Back in 1955, a small boy asked for a job when we walked in the newly opened place called Disneyland. The labor laws weren’t as strict back then so they hired him to sell guidebooks to tourists.
Over the course of a year, he moved into the Disney’s magic shop and was mentored by the older employees. The boy would practice stand up comedy and magic tricks during that time. He just loved to perform and wanted to make a career out of it.
Once he was in high school, he started performing around the small clubs in Los Angeles. His performances were short and the people who saw him were in small numbers. There was even a time he even performed when no one was there.
The work wasn’t as fun as he thought, but was improving. His magic plays were only a few minutes long. After high school his time expanded to 5-10 minutes. Shortly he was doing 20 minutes.
He was improving.
He spent an entire decade experimenting and practicing his acts. He was a writer for a television show and was able to then get his own appearances on that show.
in 1975, he was now a guest on The Tonight Show and Saturday Night Live
It took 15 years for him to reach that success. Touring over 60 cities in 2 months. He would perform in sold out crowds for 20,000 people in New York.
He was recognized as one of the great comedians of all time.
That little boy who started in Disneyland and through out the entertainment industry was Steve Martin.
**This is Steve Martin’s Journey of Success**
Being a comedian is not for everyone. There’s so much fear in trying to make people laugh and in smile thats hard to believe something so positive can lead to a lot of negative emotions.
Martin spent 18 years into it. He said it took him 10 years to learn it, 4 years to refine it, and then 4 more years to master it. His story has a lot of motivation, perseverance, and positive outlook to happen.
Why do some feel motivated to accomplish their goals while others don’t? Why do some say they want to have something but then a few days later say they don’t? What’s the difference between those who have the ability to stay motivated versus those who don’t?
While scientists have been asking this question for centuries, there is still so much that hasn’t been discovered yet. The most signifiant discovery is to work on things that are in a difficulty that is doable.
The Goldilocks Rule
People love challenges. It’s in video games, sports, and board games. The thing is though, it’s all in the ability to reach accomplishment.
Imagine you’re playing golf. If you want a challenge, you wouldn’t be playing against a kindergartener because it’ll just be too easy. On the other hand you wouldn’t want to play against Tiger Woods because it’ll be too difficult to stand a chance. There just wouldn’t be a positive reinforcement to continue.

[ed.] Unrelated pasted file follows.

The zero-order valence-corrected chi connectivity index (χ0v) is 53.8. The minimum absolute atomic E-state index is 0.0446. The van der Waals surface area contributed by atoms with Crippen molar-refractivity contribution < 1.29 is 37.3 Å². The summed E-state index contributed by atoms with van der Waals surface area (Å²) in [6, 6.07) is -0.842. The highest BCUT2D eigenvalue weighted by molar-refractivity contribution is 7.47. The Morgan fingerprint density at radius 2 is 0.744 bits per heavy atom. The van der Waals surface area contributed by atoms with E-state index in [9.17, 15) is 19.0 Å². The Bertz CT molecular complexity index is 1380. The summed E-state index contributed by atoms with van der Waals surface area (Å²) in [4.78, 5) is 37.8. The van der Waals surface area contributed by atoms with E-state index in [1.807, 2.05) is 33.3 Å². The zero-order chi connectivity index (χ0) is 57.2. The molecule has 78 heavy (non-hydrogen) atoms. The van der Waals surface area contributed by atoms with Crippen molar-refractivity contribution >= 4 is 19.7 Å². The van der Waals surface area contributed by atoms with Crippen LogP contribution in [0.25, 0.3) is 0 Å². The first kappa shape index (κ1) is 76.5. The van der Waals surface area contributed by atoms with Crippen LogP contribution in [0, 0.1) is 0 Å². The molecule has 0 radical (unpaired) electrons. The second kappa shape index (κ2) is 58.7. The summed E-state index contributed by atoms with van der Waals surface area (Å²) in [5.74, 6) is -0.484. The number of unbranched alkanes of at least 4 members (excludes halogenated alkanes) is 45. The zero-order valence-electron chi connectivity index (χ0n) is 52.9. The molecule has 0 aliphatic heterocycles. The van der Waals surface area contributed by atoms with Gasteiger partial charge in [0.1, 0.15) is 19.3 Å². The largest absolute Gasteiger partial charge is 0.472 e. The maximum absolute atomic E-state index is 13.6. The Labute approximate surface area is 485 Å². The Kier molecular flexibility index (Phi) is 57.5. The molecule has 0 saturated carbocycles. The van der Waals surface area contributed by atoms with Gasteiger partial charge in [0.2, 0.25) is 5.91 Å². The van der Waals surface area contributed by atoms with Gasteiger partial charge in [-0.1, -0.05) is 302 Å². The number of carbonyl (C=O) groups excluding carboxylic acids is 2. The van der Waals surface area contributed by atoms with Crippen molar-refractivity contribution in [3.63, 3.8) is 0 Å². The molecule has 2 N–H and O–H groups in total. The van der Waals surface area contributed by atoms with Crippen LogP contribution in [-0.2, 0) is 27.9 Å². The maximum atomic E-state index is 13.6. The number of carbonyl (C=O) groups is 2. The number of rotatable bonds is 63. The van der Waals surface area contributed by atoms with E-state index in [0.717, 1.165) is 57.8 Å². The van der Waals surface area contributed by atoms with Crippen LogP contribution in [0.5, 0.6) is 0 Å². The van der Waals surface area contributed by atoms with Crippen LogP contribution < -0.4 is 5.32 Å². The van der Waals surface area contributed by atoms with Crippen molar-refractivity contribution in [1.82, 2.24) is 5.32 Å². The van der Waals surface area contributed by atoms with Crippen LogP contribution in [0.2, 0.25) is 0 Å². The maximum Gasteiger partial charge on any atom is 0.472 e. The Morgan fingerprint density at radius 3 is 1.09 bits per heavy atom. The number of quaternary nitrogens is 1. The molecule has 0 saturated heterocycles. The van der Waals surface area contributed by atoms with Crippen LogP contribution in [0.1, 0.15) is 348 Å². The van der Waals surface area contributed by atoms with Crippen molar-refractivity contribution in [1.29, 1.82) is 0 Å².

Now think about playing golf with a person who’s on equal skill level as you. You may lose or win but you’ll always have a chance to win if you try. The reason being is the task to win this game is definable and within reach.
Sure, you may not win despite doing your best, but there’s always a chance. This is what scientists have found to help keep motivation to happen.
Tasks that are below our skill level are boring. Tasks that go well above what we think we can do is too overwhelming. But the tasks that are just challenging and manageable are the ones that keep us going. We want to push further but only to a reasonable amount.
This is what referred to as The Goldilocks Rule. Which is the ability to work on tasks that are just on the edge of difficulty of our current ability. Not too difficult. But not to easy either. Just right.
Steve Martin is an example of The Goldilocks Rule looks like in a real setting. Every year his stage time expanded, did more complex tricks, and adding new material. He just had enough success to keep him going despite any mishaps on the way.
Keep an Eye on Your Progress
There’s actually a second reason that helps motivation that is helpful to know. It involves happiness with hard work.
Working on challenges that are just a slightly above your reach is what makes people feel more content about their lives. It’s as if it answers the age old question about the meaning of life.
This also leads a to a flow much like how athletes get when they start performing well. “Don’t let me get in my zone” as Kanye would say it.
It’s not just getting into a flow though, it’s also about knowing the results as you progress in your task. It’s best to have immediate feedback for each step so you know you’re heading the right direction to stay being motivated for the finish.
The ability to see progress is motivating in itself. Steve Martin was able to tell by the reaction of the audience about his jokes. It must have been such a positive feedback for him to see people in joy for what he did. That’s the inspiring push we need to improve and continue.
In other tasks, this looks different but it’s all in a combination of happiness and motivating drive. In golf, you get feedback when you make the hole-in-one. Regardless, the human mind needs to visualize progress to maintain motivation.
Two Steps to Motivation
So the mystery is how to stay motivated long enough to succeed?:
Find your Goldilocks area in attainable tasks that are just above your reach.
Measure progress to get that feedback you need to keep going.
It’s easy to say how to improve your life, but actually making it happen is another problem. So if you want to clear goals and obtain success, do what’s possible, record the results, and repeat.